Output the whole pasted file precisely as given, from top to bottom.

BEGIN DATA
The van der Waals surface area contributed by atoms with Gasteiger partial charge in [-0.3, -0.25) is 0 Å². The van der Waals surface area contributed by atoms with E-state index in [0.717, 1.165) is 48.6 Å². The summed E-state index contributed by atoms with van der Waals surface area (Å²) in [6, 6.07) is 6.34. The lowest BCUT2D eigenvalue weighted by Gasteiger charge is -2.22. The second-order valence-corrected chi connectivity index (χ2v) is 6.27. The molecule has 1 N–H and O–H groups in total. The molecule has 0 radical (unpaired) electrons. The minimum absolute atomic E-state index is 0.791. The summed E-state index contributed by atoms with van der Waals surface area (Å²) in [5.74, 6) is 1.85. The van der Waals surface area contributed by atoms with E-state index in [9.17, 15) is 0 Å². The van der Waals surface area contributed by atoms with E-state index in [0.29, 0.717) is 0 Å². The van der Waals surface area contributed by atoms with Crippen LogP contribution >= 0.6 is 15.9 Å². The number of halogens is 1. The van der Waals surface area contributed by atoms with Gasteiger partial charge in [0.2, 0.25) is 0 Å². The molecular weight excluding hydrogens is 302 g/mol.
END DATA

The van der Waals surface area contributed by atoms with Gasteiger partial charge in [-0.3, -0.25) is 0 Å². The van der Waals surface area contributed by atoms with E-state index in [0.717, 1.165) is 48.6 Å². The summed E-state index contributed by atoms with van der Waals surface area (Å²) in [6, 6.07) is 6.34. The lowest BCUT2D eigenvalue weighted by Gasteiger charge is -2.22. The second-order valence-corrected chi connectivity index (χ2v) is 6.27. The molecule has 1 N–H and O–H groups in total. The molecule has 0 radical (unpaired) electrons. The minimum absolute atomic E-state index is 0.791. The summed E-state index contributed by atoms with van der Waals surface area (Å²) in [5.74, 6) is 1.85. The van der Waals surface area contributed by atoms with E-state index in [9.17, 15) is 0 Å². The van der Waals surface area contributed by atoms with E-state index in [0.29, 0.717) is 0 Å². The van der Waals surface area contributed by atoms with Crippen LogP contribution >= 0.6 is 15.9 Å². The number of halogens is 1. The van der Waals surface area contributed by atoms with Gasteiger partial charge in [0.2, 0.25) is 0 Å². The molecular weight excluding hydrogens is 302 g/mol.